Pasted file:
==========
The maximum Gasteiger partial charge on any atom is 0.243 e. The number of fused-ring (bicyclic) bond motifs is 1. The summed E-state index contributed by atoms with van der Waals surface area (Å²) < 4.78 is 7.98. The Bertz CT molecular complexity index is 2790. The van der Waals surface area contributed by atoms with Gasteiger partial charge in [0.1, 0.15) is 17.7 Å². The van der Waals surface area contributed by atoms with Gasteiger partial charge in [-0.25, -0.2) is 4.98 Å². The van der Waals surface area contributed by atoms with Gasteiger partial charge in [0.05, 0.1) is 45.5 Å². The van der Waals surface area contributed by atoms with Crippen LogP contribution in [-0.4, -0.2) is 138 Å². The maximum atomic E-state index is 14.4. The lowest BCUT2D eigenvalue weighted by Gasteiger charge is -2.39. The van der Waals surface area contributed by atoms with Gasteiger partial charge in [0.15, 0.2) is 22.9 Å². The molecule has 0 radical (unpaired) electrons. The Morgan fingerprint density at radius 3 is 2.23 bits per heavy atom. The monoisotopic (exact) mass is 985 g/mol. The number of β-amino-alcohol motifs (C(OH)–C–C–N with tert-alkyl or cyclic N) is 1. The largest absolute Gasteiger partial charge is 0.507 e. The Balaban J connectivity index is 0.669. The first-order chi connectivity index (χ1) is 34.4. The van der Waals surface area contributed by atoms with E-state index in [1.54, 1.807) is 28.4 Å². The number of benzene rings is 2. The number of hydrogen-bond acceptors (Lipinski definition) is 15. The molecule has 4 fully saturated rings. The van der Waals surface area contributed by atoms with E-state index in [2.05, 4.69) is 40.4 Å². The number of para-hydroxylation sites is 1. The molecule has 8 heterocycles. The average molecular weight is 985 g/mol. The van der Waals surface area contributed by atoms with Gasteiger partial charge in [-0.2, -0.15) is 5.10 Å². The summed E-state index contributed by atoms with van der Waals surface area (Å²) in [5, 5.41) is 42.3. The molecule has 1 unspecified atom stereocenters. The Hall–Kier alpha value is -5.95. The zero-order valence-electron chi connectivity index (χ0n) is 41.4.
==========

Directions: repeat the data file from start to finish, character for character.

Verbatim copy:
The maximum Gasteiger partial charge on any atom is 0.243 e. The number of fused-ring (bicyclic) bond motifs is 1. The summed E-state index contributed by atoms with van der Waals surface area (Å²) < 4.78 is 7.98. The Bertz CT molecular complexity index is 2790. The van der Waals surface area contributed by atoms with Gasteiger partial charge in [0.1, 0.15) is 17.7 Å². The van der Waals surface area contributed by atoms with Gasteiger partial charge in [-0.25, -0.2) is 4.98 Å². The van der Waals surface area contributed by atoms with Gasteiger partial charge in [0.05, 0.1) is 45.5 Å². The van der Waals surface area contributed by atoms with Crippen LogP contribution in [-0.4, -0.2) is 138 Å². The maximum atomic E-state index is 14.4. The lowest BCUT2D eigenvalue weighted by Gasteiger charge is -2.39. The van der Waals surface area contributed by atoms with Gasteiger partial charge in [0.15, 0.2) is 22.9 Å². The molecule has 0 radical (unpaired) electrons. The Morgan fingerprint density at radius 3 is 2.23 bits per heavy atom. The monoisotopic (exact) mass is 985 g/mol. The number of β-amino-alcohol motifs (C(OH)–C–C–N with tert-alkyl or cyclic N) is 1. The largest absolute Gasteiger partial charge is 0.507 e. The Balaban J connectivity index is 0.669. The first-order chi connectivity index (χ1) is 34.4. The van der Waals surface area contributed by atoms with E-state index in [1.54, 1.807) is 28.4 Å². The number of benzene rings is 2. The number of hydrogen-bond acceptors (Lipinski definition) is 15. The molecule has 4 fully saturated rings. The van der Waals surface area contributed by atoms with E-state index in [2.05, 4.69) is 40.4 Å². The number of para-hydroxylation sites is 1. The molecule has 8 heterocycles. The average molecular weight is 985 g/mol. The van der Waals surface area contributed by atoms with Gasteiger partial charge in [-0.2, -0.15) is 5.10 Å². The summed E-state index contributed by atoms with van der Waals surface area (Å²) in [5, 5.41) is 42.3. The molecule has 1 unspecified atom stereocenters. The Hall–Kier alpha value is -5.95. The zero-order valence-electron chi connectivity index (χ0n) is 41.4.